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haps only recommended to the public through the very superior style in which the managers of the several theatres have brought it forward, and the talents of the actors who have sustained its principal characters. It certainly has gained a considerable degree of popularity, but in our unbiassed opinion it is unworthy of its author's fame.

The following is an outline of the fable:

Guido, the only son of the reigning duke of Mirandola, is secretly attached to Isadora, one of the Count Navarro's nieces; and his affection is returned with reciprocal ardorshe is equally devoted to him, and vows of constancy are pledged between them. Guido's destiny carries him to the wars, where he earns a reputation "worthy the fair and great name of Mirandola," but his absence allows those schemes of villainy to be concerted which form the more immediate cause of the catastrophe. Isabel, the duke's sister, who wishes to obtain the reversion of the dukedom for her son, to the exclusion of the rightful heir (though this purpose cannot be distinctly ascertained until towards the conclusion of the piece,) works on the ambitious hopes of Gheraldi, her brother's confessor, and through their influence gains his assistance in the furtherance of her iniquity. In consequence of a dangerous wound, a report of Guido's death spreads abroad, and gains credit from the circumstance of Gheraldi's having intercepted the letters which he wrote to his father and Isadora from his bed of sickness. Isadora, also, is thus induced to believe it, and "grieves awhile in virgin widowhood;" and in the mean time, the duke, who is a widower, totally ignorant of the attachment which subsisted between her and his son, and introduced to her by Isabel's contrivance, professes himself her ardent admirer. Urged by her mother's want, she accepts his offer of marriage.* The remaining incidents are few. The business of the stage commences with the return of Guido, who discovers that Isadora has "left the son to marry with the father." The duke now for the first time hears from Gheraldi the fact of Guido's attachment, and a jealousy, which Gheraldi is careful to arouse, is fed by the cold despondency of his son, and the melancholy of Isadora. Isabel contrives to alarm him still further, by procuring from Isadora a ring, which had been the Duke's wedding favor, and giving it to Guido as a token of his step-mother's friendship; and when the duke sees this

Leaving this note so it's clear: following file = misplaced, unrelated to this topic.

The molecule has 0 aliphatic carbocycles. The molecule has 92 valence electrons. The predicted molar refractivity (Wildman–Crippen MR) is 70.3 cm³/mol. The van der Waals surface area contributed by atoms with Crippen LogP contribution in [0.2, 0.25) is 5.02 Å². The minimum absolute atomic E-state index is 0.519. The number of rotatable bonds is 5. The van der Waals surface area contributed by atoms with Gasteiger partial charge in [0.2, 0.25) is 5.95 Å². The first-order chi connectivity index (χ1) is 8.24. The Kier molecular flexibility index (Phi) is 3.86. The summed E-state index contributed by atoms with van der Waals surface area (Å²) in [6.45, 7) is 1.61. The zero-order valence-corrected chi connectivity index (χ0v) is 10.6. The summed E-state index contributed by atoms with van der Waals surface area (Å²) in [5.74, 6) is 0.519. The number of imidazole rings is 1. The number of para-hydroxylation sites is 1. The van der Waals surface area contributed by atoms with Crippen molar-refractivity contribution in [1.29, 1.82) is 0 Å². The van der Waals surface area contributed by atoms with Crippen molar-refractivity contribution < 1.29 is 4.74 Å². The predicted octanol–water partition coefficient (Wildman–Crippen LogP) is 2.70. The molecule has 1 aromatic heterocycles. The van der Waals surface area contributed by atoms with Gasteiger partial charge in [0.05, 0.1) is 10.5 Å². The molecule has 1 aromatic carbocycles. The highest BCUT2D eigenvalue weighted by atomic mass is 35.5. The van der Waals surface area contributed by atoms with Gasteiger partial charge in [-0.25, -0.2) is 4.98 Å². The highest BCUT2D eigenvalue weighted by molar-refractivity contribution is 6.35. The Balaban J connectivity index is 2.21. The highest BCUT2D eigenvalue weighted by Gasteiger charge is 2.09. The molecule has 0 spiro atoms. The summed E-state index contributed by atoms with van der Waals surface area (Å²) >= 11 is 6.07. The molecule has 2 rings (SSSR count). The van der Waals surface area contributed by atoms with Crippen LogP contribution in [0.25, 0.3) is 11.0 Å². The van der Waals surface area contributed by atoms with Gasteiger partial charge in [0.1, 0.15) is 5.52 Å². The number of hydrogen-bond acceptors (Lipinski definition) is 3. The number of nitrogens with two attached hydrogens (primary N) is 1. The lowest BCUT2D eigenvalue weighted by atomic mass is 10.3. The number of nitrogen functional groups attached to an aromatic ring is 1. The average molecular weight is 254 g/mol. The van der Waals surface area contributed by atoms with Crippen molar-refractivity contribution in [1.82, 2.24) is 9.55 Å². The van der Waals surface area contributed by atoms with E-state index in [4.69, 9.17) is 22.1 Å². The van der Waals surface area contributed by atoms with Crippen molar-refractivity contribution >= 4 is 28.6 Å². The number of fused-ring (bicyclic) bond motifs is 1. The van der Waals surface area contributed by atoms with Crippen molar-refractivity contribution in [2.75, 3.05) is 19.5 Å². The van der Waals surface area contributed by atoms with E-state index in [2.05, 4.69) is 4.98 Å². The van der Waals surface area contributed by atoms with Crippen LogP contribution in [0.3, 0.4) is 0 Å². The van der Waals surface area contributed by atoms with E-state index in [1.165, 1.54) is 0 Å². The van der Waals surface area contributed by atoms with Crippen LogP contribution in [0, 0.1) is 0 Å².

This savours strongly of Bertram, though not dwelt on so long or so naturally.


on Guido's finger, his jealous fears which had almost subsided raise his passions to frenzy. Finding no hope of happiness at home, Guido determines on travelling; but Isadora, ignorant of his intention, requests an interview in order to recover the fatal ring, and he returns in the evening and meets her in the garden. The duke receives information of this from Isabel, and on discovering them together, without listening to their endeavours to exculpate themselves, maddened with jealousy and rage, orders Guido to execution. The unfortunate Isadora is carried off fainting; and when Casti, Guido's friend, brings in the intercepted letters which he had torn from Gheraldi, the duke dies on learning his son's innocence too late to save him. Isabel and Gheraldi are led out, (we suppose to punishment.)

We do not design to enter minutely into the defects of this production, but to glance at its broad and glaring imperfections, and we are anxious to avoid the enumeration of trifling faults when we are obliged to extend our censure to those that are of consequence. Were we to analyse the plot, we could not only detect much similitude to other plays, but expose the mismanagement of interest which deforms it in many places; but as our space will not permit us to go into detail, we will simply observe:-Firstly, that the character of Isadora, which, from the construction of the fable, should be the most prominent, is but a trifling part in which to place an actress of talent; she creates but little interest, has but little to say in extenuation of her marriage, or in the expression of her sorrow, and she appears so seldom, comparatively with the feeling she should excite, that we almost forget there is such a person in the contemplation of Guido and the Duke.-Secondly, that Gheraldi and Isabella, who are the designers of all, have less to do than any 'tragic devils' we have ever met, and they are so tame and dull while they are plotting villainy, that we would be inclined to suppose them at some quiet, sober employment, rather than what we are told occupies them.-Thirdly, that the catastrophe, gives conquest to the guilty, and death to the innocent, following up a melancholy story in the destruction of those who were abused before, and in the full triumph of those whose ends and desires, according to moral justice, should have returned with aggravated vengeance on themselves.

These are the glaring errors which it is impossible to pass over; and when we reflect how easily they might have been

Review of Mirandola.